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F.L.Æ. Kunzen

Friedrich Ludwig Æmilius Kunzen (24 September 1761 – 28 January 1817) was a German composer and conductor who lived and worked for much of his life in Denmark.



He was born in Lübeck, where his father, Adolph Carl Kunzen, was an organist and his grandfather, Johann Paul Kunzen (1696-1757), had composed for the Hamburg Opera in the 1720s. In 1781 he began studying law in Kiel, but his true love was music, and in 1784, encouraged by composer Johann Abraham Peter Schulz, he moved to Copenhagen to pursue a musical career.

He performed as a pianist at court and in clubs, and in the next few years had successes with a memorial cantata for Count Otto Thott and music for the marriage of Crown Princess Louise Auguste to Frederik Christian II, Duke of Augustenborg, as well as theatre music. In 1788 he met the young author Jens Baggesen, and the two collaborated on the opera Holger Danske, which premiered the following year, causing the "Holger Feud," as a result of which Kunzen temporarily left the country. For the next two years he lived in Berlin.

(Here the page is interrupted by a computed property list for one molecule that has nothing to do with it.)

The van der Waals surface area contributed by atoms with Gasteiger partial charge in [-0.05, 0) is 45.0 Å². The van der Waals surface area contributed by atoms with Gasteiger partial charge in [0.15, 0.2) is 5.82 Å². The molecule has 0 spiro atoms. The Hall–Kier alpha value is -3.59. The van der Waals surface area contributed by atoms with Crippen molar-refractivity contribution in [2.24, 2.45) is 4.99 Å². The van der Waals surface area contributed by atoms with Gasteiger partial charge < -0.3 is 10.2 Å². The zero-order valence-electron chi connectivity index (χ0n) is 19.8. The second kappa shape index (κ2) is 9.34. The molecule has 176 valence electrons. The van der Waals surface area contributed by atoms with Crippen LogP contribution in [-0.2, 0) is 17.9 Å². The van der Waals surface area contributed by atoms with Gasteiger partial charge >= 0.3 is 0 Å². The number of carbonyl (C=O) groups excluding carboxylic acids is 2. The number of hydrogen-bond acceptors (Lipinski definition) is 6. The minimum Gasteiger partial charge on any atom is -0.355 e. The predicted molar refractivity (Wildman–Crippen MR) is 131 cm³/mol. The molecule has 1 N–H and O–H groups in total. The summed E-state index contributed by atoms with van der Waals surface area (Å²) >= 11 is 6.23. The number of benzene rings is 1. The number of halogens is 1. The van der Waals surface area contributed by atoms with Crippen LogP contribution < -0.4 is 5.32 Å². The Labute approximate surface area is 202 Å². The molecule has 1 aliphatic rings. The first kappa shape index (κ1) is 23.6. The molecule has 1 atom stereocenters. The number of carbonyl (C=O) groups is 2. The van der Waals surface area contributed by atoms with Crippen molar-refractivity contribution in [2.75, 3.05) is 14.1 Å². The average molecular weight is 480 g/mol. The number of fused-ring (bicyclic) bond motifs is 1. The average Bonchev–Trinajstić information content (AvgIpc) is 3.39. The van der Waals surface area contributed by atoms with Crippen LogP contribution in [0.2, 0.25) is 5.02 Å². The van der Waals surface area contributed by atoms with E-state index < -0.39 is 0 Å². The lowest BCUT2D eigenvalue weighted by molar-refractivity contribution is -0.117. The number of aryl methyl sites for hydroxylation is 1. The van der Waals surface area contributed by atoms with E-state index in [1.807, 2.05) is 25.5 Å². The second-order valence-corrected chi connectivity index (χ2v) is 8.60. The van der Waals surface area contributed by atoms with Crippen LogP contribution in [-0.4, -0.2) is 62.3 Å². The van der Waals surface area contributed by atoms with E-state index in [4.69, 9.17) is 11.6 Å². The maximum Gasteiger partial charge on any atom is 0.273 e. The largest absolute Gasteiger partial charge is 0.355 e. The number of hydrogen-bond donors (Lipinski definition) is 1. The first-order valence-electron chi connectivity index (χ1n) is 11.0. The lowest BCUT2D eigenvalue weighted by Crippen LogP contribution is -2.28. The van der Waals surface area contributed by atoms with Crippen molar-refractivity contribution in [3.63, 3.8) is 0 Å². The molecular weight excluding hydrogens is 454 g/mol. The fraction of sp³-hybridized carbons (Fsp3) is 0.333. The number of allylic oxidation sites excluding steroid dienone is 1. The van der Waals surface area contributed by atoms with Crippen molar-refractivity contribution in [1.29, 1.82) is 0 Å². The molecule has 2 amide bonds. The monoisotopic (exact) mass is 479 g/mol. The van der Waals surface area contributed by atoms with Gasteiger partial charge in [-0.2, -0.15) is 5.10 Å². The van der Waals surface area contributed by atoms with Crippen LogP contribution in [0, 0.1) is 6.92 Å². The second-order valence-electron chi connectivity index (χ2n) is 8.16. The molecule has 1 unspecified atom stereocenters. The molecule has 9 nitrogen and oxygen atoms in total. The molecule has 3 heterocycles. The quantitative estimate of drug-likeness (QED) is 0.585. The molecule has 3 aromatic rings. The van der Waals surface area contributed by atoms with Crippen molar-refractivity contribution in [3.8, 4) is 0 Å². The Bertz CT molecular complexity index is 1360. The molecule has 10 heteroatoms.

From 1792 until 1794 he worked as musical director of the new Frankfurter National-Theater, where he put on Mozart's Don Giovanni and The Magic Flute. During his stay in Frankfurt he married one of the foremost singers of the era, Johanna Margaretha Antonetta Zuccarini (1766-1842).[citation needed]

In 1794 he and his wife moved to Prague, where he worked as an opera director; the following year he was offered the position of musical director of the Royal Orchestra in Copenhagen; he immediately accepted and returned with his wife to his beloved city in 1795. His obligations were numerous, his salary poor, and his enthusiasm about Mozart was met with indigenous scepticism. As a consequence, Cosi fan tutte failed spectacularly in 1798.[1] However, he had successes with Don Giovanni (1807) and Die Entführung aus dem Serail (1813).[citation needed]

Aside from an occasional composition for the court and city, he composed the oratorio Opstandelsen (The Resurrection, 1796), the grand opera Erik Ejegod (1798), and various hymns and Singspiele. In 1809, he was appointed professor, and in 1811 he was honoured as a Knight of the Order of the Dannebrog and appointed a member of the Royal Swedish Academy of Music. On 28 January 1817, he suffered a stroke and died after an argument with Jens Baggesen over a plagiarism controversy concerning the opera Trylleharpen (The Magic Harp), which had been performed in 1806 in Vienna and Hamburg in German as Ossians Harfe, but without success.[citation needed]


  1. ^ Kellner, "From the Prince of Denmark."


  • Hans-Peter Kellner, "From the Prince of Denmark in the Sultan's Harem to Don Juan in the Royal Danish Chambers: The forgotten Composer Friedrich Ludwig Aemilius Kunzen (1761-1817)"
  • Libretto booklet accompanying Dacapo CD release of opera Holger Danske, Copenhagen, 1995.

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